Storytelling for Outside School Hours Care - Summary

(the full version of these notes is available for download - see below)

Storytelling performance, activities, games and programs work really well in OSHC.

1 - Storytelling and story reading
Storytelling is a dynamic, two way, participatory activity, that really stimulates imaginations and supports a wide range of creativy. Children enjoy storytelling just as much, if not more than, storyreading so OSHC programs should always include a mix of both.

2 - What makes storytelling entertaining and engaging?
Entertaining and engaging stories are ones that:
follow narrative structure (Character, Setting, Problem, Resolution)
are relevant to the audience and the issues of their age group
and are 'brought to life' by the teller

To work really well storytelling should happen in a culture that values and rewards it:
modelling telling all sorts of stories with energy and lightness
rewarding and acknowledging participants who join in
meeting the energy of the participants and of the stories
adding games, fantasy, fun, mystery, ritual and surprise
experimenting with different activity formats for different groups

3) Selecting stories appropriate for a multi-age OSHC audience
same age groups - tell appropriate stories for that age group
mixed age group - tell stories that have something for everyone or
tell one young story, one middle story and one older story
negotiate solutions with audience
involve different age groups in audience in different ways, eg sound effects

4) Storytelling Styles appropriate to OSHC students
OSHC audiences enjoy good energy and a rich storytelling style:
don't be afraid put your own personality and style into your storytelling
add plenty of variety of voice, volume, feeling, bring characters alive
have lots of audience participation opportunities but don't push it
work out ways to make the storytelling session a special, nourishing, treat

5) Involving different ages in different ways
Storytelling is always a two way process. There are a lot of different ways of encouraging active audience involvement, eg
ask for help with sound effects
ask audience to help improvise - 'and do you know what happened next?'
ask audience to help choose stories, make requests, be guest storytellers

6) Regular storytelling activities and projects, examples:
Storytelling show
Roles for students - Presenter/Compere, Introducer, Storytellers, Sound Effect Team, Musicians, Improvisor, Appreciators, Advertiser

Storytelling Club
The storytelling club is a further development. It puts an emphasis on membership, with all the members actively taking turns at trying out different storytelling roles.

Storytelling Cafe
The storytelling cafe is set up as a real or mock cafe with a small performance stage, tables and flowers. Set up a roster of roles and encourage older students to take on the roles where most organising is required.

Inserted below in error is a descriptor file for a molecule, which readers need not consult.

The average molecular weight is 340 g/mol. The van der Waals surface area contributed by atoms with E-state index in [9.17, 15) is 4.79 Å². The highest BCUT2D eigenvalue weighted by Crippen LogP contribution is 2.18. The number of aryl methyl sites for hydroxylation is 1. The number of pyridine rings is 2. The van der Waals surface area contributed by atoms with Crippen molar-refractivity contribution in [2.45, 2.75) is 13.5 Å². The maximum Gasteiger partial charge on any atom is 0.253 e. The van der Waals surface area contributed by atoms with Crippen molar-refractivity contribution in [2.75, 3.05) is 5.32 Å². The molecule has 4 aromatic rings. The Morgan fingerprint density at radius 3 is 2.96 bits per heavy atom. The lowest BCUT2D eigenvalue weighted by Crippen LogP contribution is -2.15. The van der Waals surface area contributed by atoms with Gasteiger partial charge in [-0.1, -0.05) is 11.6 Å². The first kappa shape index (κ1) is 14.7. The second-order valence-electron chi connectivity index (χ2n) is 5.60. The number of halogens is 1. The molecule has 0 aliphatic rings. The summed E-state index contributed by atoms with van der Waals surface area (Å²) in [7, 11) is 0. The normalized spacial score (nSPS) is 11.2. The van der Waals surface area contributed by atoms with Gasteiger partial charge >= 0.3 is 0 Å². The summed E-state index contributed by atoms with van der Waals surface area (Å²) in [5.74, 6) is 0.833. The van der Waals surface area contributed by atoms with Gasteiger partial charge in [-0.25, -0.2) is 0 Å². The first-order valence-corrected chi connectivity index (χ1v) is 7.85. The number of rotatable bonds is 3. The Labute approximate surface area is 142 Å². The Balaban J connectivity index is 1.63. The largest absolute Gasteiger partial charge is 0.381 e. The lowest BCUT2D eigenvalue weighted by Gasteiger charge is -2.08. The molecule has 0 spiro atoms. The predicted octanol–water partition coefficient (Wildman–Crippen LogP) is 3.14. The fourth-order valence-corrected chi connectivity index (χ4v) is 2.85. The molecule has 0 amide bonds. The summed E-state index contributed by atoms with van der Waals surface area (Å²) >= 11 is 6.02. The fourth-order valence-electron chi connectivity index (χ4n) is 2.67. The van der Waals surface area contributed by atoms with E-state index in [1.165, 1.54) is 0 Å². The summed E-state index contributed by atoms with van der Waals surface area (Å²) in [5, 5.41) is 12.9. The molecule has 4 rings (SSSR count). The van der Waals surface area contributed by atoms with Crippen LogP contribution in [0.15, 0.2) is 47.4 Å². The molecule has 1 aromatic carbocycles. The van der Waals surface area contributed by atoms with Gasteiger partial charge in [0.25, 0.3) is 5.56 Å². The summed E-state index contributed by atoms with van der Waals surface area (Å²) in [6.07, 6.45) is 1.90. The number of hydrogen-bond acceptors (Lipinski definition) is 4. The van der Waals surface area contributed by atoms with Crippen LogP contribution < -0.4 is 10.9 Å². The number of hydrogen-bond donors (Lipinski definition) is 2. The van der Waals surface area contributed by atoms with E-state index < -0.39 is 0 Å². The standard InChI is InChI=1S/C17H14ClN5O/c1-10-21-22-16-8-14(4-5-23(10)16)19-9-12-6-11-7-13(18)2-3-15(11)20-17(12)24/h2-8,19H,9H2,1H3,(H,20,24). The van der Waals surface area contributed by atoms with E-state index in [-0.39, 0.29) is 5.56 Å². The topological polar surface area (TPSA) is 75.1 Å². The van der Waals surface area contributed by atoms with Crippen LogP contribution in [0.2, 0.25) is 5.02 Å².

Storytelling Publications, Podcasts and Blogs
Print - publish stories with text, illustrations and collating together into books.

Storytelling Club Blogs - individuals or teams take turns to post stories, reviews of performances and concerts. Add illustrations and embed Google maps and audio and video podcasts of stories. See www.austoryplace.blogspot as an example.

The storytelling club can create its own Storytelling Radio show by publishing a regular podcast - "Here is the latest story from Radio OSHC ........."

There is enormous potential in storytelling, story creation and story publishing activities to develop confidence, self esteem and creativity of OSHC participants and have a lot of fun in the process.
- involve and enthrall all ages
- inexpensive and most use few resources or equipment
- can be developed over time and structured to involve all ages
- reinforce school learning and be valued by parents and teachers.

Storytelling can be used in a wide variety of OSHC activities from the very casual and relaxing to the highly energetic and structured storytelling club or production.

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© 2010 Daryll Bellingham. One copy of the above notes is available for your personal use for developing your storytelling skills. If you would like to copy them or publish whole or in part please seek my permission.

Full version of these notes is available for download as a pdf from - (ask workshop presenter for password)

Daryll Bellingham, Storyteller
P.O. Box 5300, West End, Q4101, 
Brisbane, Australia
Tel. 61 (0)7 3846 3135
Mob. 0417 478408

All contents copyright © 1998, Daryll Bellingham. All rights reserved.
Last update: 26th August, 2010.
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